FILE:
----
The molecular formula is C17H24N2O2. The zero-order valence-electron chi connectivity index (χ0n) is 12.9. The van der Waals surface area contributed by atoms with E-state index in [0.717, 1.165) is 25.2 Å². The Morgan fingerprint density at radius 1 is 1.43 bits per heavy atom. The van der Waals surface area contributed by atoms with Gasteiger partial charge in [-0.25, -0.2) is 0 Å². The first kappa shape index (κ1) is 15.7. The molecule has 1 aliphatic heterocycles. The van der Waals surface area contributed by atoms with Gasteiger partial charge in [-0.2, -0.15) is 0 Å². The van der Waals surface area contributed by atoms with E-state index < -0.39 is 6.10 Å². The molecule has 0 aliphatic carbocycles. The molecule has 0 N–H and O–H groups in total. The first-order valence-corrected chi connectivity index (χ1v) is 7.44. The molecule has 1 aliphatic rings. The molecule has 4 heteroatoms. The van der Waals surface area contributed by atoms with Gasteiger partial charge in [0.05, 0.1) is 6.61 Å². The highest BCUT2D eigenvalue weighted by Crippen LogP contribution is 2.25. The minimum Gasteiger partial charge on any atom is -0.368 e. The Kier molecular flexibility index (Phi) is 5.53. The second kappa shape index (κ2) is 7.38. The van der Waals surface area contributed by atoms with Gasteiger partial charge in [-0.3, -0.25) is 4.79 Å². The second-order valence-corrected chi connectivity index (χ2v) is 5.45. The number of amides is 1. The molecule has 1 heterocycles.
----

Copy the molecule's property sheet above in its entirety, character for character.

The molecular formula is C17H24N2O2. The zero-order valence-electron chi connectivity index (χ0n) is 12.9. The van der Waals surface area contributed by atoms with E-state index in [0.717, 1.165) is 25.2 Å². The Morgan fingerprint density at radius 1 is 1.43 bits per heavy atom. The van der Waals surface area contributed by atoms with Gasteiger partial charge in [-0.25, -0.2) is 0 Å². The first kappa shape index (κ1) is 15.7. The molecule has 1 aliphatic heterocycles. The van der Waals surface area contributed by atoms with Gasteiger partial charge in [-0.2, -0.15) is 0 Å². The van der Waals surface area contributed by atoms with E-state index < -0.39 is 6.10 Å². The molecule has 0 aliphatic carbocycles. The molecule has 0 N–H and O–H groups in total. The first-order valence-corrected chi connectivity index (χ1v) is 7.44. The molecule has 1 aliphatic rings. The molecule has 4 heteroatoms. The van der Waals surface area contributed by atoms with Gasteiger partial charge in [0.05, 0.1) is 6.61 Å². The highest BCUT2D eigenvalue weighted by Crippen LogP contribution is 2.25. The minimum Gasteiger partial charge on any atom is -0.368 e. The Kier molecular flexibility index (Phi) is 5.53. The second kappa shape index (κ2) is 7.38. The van der Waals surface area contributed by atoms with Gasteiger partial charge in [-0.3, -0.25) is 4.79 Å². The second-order valence-corrected chi connectivity index (χ2v) is 5.45. The number of amides is 1. The molecule has 1 heterocycles.